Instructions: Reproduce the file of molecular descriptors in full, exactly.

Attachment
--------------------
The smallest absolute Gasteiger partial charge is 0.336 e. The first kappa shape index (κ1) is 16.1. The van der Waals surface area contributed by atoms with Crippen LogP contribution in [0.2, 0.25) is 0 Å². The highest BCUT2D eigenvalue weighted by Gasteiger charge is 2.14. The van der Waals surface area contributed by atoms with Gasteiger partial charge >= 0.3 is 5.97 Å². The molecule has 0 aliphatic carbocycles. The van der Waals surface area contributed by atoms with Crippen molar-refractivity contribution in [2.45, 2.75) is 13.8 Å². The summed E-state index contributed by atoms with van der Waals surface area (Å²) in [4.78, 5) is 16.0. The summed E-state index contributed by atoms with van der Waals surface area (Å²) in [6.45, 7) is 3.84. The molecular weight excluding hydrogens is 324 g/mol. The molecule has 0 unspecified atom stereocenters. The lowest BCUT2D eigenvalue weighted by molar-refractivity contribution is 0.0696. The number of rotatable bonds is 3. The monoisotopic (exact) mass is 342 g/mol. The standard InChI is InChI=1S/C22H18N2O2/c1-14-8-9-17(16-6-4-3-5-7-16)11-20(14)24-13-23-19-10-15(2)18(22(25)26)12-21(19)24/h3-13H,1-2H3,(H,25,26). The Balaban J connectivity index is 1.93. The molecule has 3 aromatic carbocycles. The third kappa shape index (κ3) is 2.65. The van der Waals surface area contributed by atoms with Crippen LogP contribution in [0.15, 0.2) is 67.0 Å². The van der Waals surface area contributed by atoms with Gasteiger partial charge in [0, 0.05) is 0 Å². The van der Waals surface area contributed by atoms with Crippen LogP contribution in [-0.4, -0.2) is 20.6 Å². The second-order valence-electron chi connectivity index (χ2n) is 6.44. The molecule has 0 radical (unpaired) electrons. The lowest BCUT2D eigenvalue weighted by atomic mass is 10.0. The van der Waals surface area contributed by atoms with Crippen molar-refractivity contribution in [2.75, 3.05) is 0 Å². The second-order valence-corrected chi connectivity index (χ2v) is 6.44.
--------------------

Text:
The smallest absolute Gasteiger partial charge is 0.336 e. The first kappa shape index (κ1) is 16.1. The van der Waals surface area contributed by atoms with Crippen LogP contribution in [0.2, 0.25) is 0 Å². The highest BCUT2D eigenvalue weighted by Gasteiger charge is 2.14. The van der Waals surface area contributed by atoms with Gasteiger partial charge >= 0.3 is 5.97 Å². The molecule has 0 aliphatic carbocycles. The van der Waals surface area contributed by atoms with Crippen molar-refractivity contribution in [2.45, 2.75) is 13.8 Å². The summed E-state index contributed by atoms with van der Waals surface area (Å²) in [4.78, 5) is 16.0. The summed E-state index contributed by atoms with van der Waals surface area (Å²) in [6.45, 7) is 3.84. The molecular weight excluding hydrogens is 324 g/mol. The molecule has 0 unspecified atom stereocenters. The lowest BCUT2D eigenvalue weighted by molar-refractivity contribution is 0.0696. The number of rotatable bonds is 3. The monoisotopic (exact) mass is 342 g/mol. The standard InChI is InChI=1S/C22H18N2O2/c1-14-8-9-17(16-6-4-3-5-7-16)11-20(14)24-13-23-19-10-15(2)18(22(25)26)12-21(19)24/h3-13H,1-2H3,(H,25,26). The Balaban J connectivity index is 1.93. The molecule has 3 aromatic carbocycles. The third kappa shape index (κ3) is 2.65. The van der Waals surface area contributed by atoms with Crippen LogP contribution in [0.15, 0.2) is 67.0 Å². The van der Waals surface area contributed by atoms with Gasteiger partial charge in [0, 0.05) is 0 Å². The van der Waals surface area contributed by atoms with Crippen LogP contribution in [-0.4, -0.2) is 20.6 Å². The second-order valence-electron chi connectivity index (χ2n) is 6.44. The molecule has 0 radical (unpaired) electrons. The lowest BCUT2D eigenvalue weighted by atomic mass is 10.0. The van der Waals surface area contributed by atoms with Crippen molar-refractivity contribution in [2.75, 3.05) is 0 Å². The second-order valence-corrected chi connectivity index (χ2v) is 6.44.